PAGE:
The presentation at Cherry Creek was an entertaining event, as Jay Asher is an engaging speaker who can connect with large groups of teens in person as well as with the written word. His speech, which is obviously about a serious and potentially somber matter, is surprisingly light and uplifting as he constantly reinforces to the audience a message of hope. As a speaker, he has an easy-going manner, punctuated with some self-deprecating humor that enables him to deal with a difficult topic in a positive and engaging way. Asher deftly balanced his serious commentary with amusing anecdotes that were both thoughtful and amusing.
The book and tour have not been without controversy, which isn’t surprising considering the subject. Sadly, Asher noted, “Some communities live in silence” about issues like bullying and depression and suicide because they make people uncomfortable. And that, Asher believes, is a huge mistake. Not talking about serious issues is not the answer for how to deal with them, and his tour is a response to that instinct. In that regard, Asher spoke positively about the opportunity to come speak at Cherry Creek, after noting his book had been banned and challenged in numerous places. In fact, he has even been un-invited from some schools after their communities learned more about the book’s plot. “It’s a testament to your school that I’m speaking to you now,” he told the students. “Your school is telling you that they care about you.”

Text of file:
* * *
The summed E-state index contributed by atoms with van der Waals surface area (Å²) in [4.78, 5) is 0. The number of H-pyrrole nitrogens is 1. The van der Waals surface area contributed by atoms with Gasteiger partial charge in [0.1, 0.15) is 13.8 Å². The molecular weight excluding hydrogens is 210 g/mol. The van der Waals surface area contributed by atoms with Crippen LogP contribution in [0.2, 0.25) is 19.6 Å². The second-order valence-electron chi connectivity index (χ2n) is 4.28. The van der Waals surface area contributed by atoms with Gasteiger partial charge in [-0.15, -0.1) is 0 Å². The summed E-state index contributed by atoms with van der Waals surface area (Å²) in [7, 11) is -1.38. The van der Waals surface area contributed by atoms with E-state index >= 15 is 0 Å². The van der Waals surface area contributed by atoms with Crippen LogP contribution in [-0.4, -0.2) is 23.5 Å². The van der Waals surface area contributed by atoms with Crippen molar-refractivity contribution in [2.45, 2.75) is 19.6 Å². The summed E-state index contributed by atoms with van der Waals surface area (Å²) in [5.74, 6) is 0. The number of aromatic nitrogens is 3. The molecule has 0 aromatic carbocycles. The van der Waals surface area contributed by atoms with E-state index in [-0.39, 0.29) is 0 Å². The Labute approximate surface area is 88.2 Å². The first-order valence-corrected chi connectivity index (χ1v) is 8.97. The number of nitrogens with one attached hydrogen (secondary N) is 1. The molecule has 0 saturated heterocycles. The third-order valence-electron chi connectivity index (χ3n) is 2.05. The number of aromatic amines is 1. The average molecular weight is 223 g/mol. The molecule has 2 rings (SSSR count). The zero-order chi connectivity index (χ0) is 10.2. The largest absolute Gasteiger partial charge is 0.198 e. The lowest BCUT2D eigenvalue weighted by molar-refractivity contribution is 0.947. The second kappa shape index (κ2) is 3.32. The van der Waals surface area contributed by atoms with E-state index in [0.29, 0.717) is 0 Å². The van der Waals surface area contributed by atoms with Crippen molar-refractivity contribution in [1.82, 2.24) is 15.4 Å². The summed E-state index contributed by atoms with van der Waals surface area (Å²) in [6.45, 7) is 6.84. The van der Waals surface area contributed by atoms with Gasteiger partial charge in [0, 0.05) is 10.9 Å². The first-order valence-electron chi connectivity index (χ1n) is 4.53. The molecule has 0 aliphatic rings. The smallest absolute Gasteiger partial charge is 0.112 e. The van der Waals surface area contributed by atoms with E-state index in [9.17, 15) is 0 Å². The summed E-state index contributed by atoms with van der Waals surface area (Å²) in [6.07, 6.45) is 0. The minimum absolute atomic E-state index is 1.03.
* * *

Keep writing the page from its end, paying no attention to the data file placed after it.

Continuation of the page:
Jay believes that ultimately Hannah’s lesson, or message, would be that “I want you to think about how to treat people from now on.” That’s the message he’s sharing with students, and he believes he’s making a difference with young people like the reader who told him after reading the book, “It just makes me want to be wonderful to everyone.” That would be a pretty meaningful legacy.
Ultimately, this event is another important step in educating our youth.